Nicoya’s local government closed the city slaughterhouse after four years of not receiving any rent money from the property and, during which time, they never signed a contract with the tenant.
According to a July 2017 report from the city’s legal department, the last time they received rent was in 2013.
The document, obtained by The Voice of Guanacaste, says that the government contracting office doesn’t have a record of the process through which they licensed the business to the current tenant, Walter Jiménez, who ran the business until February 2 when the city closed the locale.
The slaughterhouse also lacked the proper health conditions needed in order to operate, according to a separate report published by the National Animal Health Services (Senasa) in February this year.
Mayor Adriana Rodriguez explained during a city council session that she wasn’t aware of the problem at the slaughterhouse. As deputy mayor, she wasn’t assigned to any tasks related to the slaughterhouse.
She also said that she is facing a criminal suit for being related to Walter Jiménez. Her assistant, Vivian Leal, told this newspaper that the degree of family relation that Rodriguez has with Jiménez “isn’t covered by the administrative contracting law.”
City hall doesn’t have a record of how much they lost in rent from the city property.
City administrative director Franklin Sequeira said that Walter Jiménez took over the property during the first administration of Marco Jiménez, who is currently suspended from his post for various alleged crimes. However, Walter says he is not entirely sure of the date this deal was made.
After closing the slaughterhouse, the local government launched a process to rent it to someone else through a proper administrative process.
Sequeira explained that the slaughterhouse was rented to Ulises Montiel, who quit operating once the business stopped being profitable about six years ago.
“Walter was the second on board, because he has worked his whole life as a butcher. He knew the process so he took over,” Sequeira said.
Instead of writing a formal contract, the city and Jiménez reached a verbal agreement about the administration of the property, Sequeira said.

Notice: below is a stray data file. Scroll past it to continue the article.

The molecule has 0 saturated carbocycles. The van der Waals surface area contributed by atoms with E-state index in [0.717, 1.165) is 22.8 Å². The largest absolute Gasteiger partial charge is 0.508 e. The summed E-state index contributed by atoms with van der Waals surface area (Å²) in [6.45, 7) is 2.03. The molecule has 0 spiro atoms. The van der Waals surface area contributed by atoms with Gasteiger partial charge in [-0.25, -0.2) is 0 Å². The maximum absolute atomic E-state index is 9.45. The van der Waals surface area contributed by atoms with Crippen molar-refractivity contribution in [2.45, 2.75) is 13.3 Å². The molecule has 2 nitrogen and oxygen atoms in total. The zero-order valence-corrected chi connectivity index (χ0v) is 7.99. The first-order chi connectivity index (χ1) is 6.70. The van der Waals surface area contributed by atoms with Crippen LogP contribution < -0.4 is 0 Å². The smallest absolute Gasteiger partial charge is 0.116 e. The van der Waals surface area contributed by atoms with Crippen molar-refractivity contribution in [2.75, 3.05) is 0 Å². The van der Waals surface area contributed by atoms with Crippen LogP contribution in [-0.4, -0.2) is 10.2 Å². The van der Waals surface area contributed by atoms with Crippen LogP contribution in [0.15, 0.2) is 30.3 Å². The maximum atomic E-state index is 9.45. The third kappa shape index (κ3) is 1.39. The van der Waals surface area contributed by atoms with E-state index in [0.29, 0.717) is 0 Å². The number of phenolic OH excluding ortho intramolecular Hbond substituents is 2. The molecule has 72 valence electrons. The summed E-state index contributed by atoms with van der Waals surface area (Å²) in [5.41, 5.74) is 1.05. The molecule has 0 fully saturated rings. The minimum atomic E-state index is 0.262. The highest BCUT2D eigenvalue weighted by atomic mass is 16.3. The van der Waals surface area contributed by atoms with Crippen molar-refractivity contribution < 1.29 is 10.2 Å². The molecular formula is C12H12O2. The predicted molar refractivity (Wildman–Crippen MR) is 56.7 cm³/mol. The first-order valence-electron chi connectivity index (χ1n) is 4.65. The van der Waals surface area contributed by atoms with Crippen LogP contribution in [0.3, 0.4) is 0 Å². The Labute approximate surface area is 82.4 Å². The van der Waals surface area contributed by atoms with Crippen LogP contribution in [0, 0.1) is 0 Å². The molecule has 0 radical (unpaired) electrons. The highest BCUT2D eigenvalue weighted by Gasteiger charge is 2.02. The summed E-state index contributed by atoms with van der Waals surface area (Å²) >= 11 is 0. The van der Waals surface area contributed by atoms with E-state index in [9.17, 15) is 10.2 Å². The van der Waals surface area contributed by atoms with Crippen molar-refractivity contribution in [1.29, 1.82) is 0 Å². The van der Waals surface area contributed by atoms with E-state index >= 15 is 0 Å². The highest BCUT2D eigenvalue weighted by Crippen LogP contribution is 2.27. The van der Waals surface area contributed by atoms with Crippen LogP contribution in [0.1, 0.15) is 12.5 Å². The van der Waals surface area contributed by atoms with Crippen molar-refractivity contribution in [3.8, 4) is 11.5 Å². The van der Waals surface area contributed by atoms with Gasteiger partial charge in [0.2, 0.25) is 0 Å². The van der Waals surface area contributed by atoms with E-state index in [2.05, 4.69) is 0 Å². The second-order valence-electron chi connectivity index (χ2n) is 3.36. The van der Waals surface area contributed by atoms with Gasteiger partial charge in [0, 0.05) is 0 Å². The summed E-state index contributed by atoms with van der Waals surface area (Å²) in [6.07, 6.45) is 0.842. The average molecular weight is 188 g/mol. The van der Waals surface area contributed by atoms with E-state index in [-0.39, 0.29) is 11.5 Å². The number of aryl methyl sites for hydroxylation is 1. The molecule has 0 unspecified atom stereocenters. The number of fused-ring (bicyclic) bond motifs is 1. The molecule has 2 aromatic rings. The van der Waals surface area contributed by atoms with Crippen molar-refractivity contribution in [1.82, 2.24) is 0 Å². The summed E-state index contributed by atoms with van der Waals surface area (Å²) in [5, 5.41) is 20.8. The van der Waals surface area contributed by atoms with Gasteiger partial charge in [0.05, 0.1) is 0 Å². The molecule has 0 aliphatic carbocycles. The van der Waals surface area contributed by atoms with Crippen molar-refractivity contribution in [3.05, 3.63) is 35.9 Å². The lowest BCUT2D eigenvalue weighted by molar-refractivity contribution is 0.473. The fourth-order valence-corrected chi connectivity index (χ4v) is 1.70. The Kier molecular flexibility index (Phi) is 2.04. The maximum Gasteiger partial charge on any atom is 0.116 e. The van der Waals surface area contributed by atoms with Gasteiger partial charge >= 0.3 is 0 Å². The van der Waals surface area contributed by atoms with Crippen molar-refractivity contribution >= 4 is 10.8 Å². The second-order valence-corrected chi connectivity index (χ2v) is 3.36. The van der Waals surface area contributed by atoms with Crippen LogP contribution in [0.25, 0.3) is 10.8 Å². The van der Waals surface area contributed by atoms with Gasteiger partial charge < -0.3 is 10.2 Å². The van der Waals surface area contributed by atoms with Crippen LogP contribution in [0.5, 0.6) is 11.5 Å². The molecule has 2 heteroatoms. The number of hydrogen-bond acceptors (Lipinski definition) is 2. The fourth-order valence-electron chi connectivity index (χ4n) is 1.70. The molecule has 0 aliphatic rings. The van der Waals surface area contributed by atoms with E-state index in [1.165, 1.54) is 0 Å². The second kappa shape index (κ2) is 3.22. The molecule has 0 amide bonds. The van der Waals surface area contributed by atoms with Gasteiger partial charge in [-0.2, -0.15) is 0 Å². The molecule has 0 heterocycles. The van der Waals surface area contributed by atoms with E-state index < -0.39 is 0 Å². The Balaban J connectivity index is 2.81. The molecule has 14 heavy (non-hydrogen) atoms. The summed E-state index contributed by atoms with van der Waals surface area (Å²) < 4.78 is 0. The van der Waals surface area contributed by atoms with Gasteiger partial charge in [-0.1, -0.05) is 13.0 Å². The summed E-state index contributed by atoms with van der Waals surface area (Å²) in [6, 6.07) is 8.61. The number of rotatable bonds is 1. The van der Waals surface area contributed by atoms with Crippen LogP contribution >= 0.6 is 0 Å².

Walter Jiménez’s daughter, Keiry Jiménez, gave this newspaper a phone interview, but wouldn’t give out her father’s phone number.
According to the daughter, in order to comply with Senasa’s conditions, her father invested ¢15 million ($26,500) in equipment, infrastructure and training, so he and the city agreed on suspending rent payments as a way to compensate for the investment. “What was invested is more than simple rent payments,” Keiry Jiménez said.
But the city’s administrative director said the agreement was to lower the rent, not stop paying altogether. He didn’t specify what the exact amount agreed upon was.
“There is no contract with Walter. If there were a contract it would have stipulated that the tenant agrees to pay this amount, but there is none,” he said.
At the end of February, Senasa warned city hall about the “repeated” deficiencies at the slaughterhouse and ordered them to improve conditions.
According to the report, because of the lack of a contract with the tenant, correcting the situation became the responsibility of the mayor’s office. But city hall didn’t make the changes because it hasn’t included the slaughterhouse in its budget for the last four years.
“The slaughterhouse wasn’t functioning properly,” doctor Jorge Chavarría, public health coordinator for Senasa, told The Voice of Guanacaste. “Its cleanliness wasn’t adequate and it often didn’t have enough water.”
The Future of the Slaughterhouse
Ironing out the details on the property could take up to a year, according to the mayor.
Walter Jiménez requested permits from the city council to continue operating while they look for a new tenant. He wants to continue because of the investment he made and because he would buy leather and feed from ranchers, which he would sell in order to generate extra revenue, his daughter says.
Because of the closure, ranchers and butchers are working with the Cinco Estrellas slaughterhouse in Miramar, Puntarenas. The Cinco Estrellas slaughterhouse provides free transport, but only once per week and the demand is very high, they say.
“When the guy here was open I took my beef there for slaughtering, but now, if we don’t have enough money, we have to order from a meat vendor,” said butcher Alex Blancaneaux.
“In terms of slaughter quality, Cinco Estrellas is better. It’s more hygenic,” said Ronald Montero, another butcher. He added that if they reopen the one in Nicoya he will continue to use it “to support local business,”
Meanwhile, at the offices of Nicoya City Hall, there are no economic records on how much the city lost because of the administrative irregularities.
Franklin Sequeira says that, from his perspective, the best option would be to sell the property or change it completely to some other kind of business, because it’s not profitable for the city nor the tenant.